I can’t find a way to introduce this post, other than with the simple, heart-breaking truth: on Wednesday January 23rd, my beloved partner of twenty-eight years finally passed away.
The average survival rate for people diagnosed with stage four lung cancer is currently just a few months. But Steve surprised everybody by surviving for nearly two and a half years, thanks to an NHS that provided free access to four rounds of chemotherapy, countless courses of antibiotics and a ground-breaking trial of genomic medicine. When active treatment was no longer appropriate, the length and quality of his life was vastly improved by weekly visits from our family GP, in partnership with the palliative care he received both at home and in the hospice. Throughout his illness, Steve was admitted to the resuscitation ward in A&E three times, had sepsis twice, with constant bouts of lung infections in between. He survived each crisis thanks to the calm skill of paramedics and urgent care staff, but also his sheer determination to live and his unfailing hope that somehow, he would.
After all the near-death experiences he survived, I still can’t quite believe that this time, it really is all over. Regrets and ‘what ifs’ circle like dark Dementors, but I am trying to keep us all focussed on what we gained during these last two and a half years, not what we lost. Since that terrible September day when we learned of his diagnosis, we have celebrated three family Christmases, rung in three New Years, and celebrated five more birthdays of our two young sons (now aged 18 and 14 respectively). We had a family holiday on the Isle of Skye, he and my son enjoyed the successes of their beloved Celtic and – casting our principles aside – after twenty-eight years we finally got married in a joyous, hilarious Registry Office wedding on Friday 13th.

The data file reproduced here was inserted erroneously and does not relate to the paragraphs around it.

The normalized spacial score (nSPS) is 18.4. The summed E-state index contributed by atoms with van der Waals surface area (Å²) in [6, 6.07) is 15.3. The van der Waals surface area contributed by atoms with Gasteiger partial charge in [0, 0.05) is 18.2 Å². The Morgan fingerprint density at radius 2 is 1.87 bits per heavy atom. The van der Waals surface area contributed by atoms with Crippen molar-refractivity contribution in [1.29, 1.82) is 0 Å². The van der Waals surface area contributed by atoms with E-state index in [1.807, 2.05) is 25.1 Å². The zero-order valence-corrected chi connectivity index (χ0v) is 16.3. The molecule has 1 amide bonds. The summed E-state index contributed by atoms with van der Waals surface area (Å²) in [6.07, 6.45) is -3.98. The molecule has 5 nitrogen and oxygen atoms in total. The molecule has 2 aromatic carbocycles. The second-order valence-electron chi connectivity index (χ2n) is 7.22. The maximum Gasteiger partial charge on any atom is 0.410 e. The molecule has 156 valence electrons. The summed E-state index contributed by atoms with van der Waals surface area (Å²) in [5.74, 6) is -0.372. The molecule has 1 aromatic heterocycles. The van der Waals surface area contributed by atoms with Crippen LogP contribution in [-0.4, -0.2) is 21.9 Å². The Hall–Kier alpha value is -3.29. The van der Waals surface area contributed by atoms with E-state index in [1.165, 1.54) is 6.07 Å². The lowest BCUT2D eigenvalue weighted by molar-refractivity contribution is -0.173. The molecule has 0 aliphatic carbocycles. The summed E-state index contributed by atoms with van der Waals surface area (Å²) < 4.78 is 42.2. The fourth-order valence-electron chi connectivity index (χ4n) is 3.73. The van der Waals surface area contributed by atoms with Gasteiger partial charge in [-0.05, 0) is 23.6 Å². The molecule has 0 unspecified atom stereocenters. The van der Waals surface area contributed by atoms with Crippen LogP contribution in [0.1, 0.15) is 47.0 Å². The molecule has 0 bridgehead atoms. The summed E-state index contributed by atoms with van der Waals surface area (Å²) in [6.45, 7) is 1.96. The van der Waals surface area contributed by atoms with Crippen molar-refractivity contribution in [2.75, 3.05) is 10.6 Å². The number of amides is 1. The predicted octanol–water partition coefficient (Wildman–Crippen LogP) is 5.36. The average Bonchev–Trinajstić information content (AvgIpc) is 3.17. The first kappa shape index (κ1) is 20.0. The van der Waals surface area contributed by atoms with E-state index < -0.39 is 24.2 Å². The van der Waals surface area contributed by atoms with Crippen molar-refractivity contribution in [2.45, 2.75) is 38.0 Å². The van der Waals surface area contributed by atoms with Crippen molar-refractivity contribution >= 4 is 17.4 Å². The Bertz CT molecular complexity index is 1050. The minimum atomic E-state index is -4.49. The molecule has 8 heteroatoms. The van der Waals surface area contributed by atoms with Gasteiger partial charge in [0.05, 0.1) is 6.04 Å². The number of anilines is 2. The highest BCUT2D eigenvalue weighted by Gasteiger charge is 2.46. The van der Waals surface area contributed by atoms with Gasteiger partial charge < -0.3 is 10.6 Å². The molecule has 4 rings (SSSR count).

As I write this, the house is unbearably still. The oxygen machine that pumped air into his lungs 24 hours a day is now silent. Plastic tubes coil around the house, waiting to trip me up. Everywhere I look: the wheel chair, the orthopaedic stool, the portable cylinders that provided just enough oxygen for two cups of coffee in a café – if we were quick. The house is cluttered with the paraphernalia of his illness, but this, I have to remind myself and our boys, was not him.
Tomorrow I will phone the oxygen suppliers and the hospice to ask them to take away all the things that both supported and constrained his life. I will then meet with our Funeral Director and begin the process of salvaging my Steve from the wreckage of his disease. I know many people see funerals as just something to get through, but I welcome this opportunity to remind my boys and myself of who their father really was. I want us to remember the walking holidays, his love of Scotland, football, books and ideas. I want us to appreciate and value how utterly devoted he was to our young family, and how because he was completely without ego, he gave up his career to bring them up so that I might persue mine. At first, I was worried about how I could possibly sum up his life in a 45-minute ceremony, but over the past few days it has become clearer through the many messages I’ve received from friends and family. Although different people knew him in different decades and cities, every single person uses the same word to describe Steve, for above all else he was kind. As one friend put it, he simply radiated kindness.
Two months ago, Steve wrote this advice in our son’s eighteenth birthday card: ‘Stick to the values that we as parents have taught you. The most important of these is kindness. Caring, being respectful and kind to others, comes way above any personal achievement.’
I have lost my soul-mate, my boys have lost their father. But his legacy, love and kindness, remains.
RIP Stephen Hogan 1959 – 2018.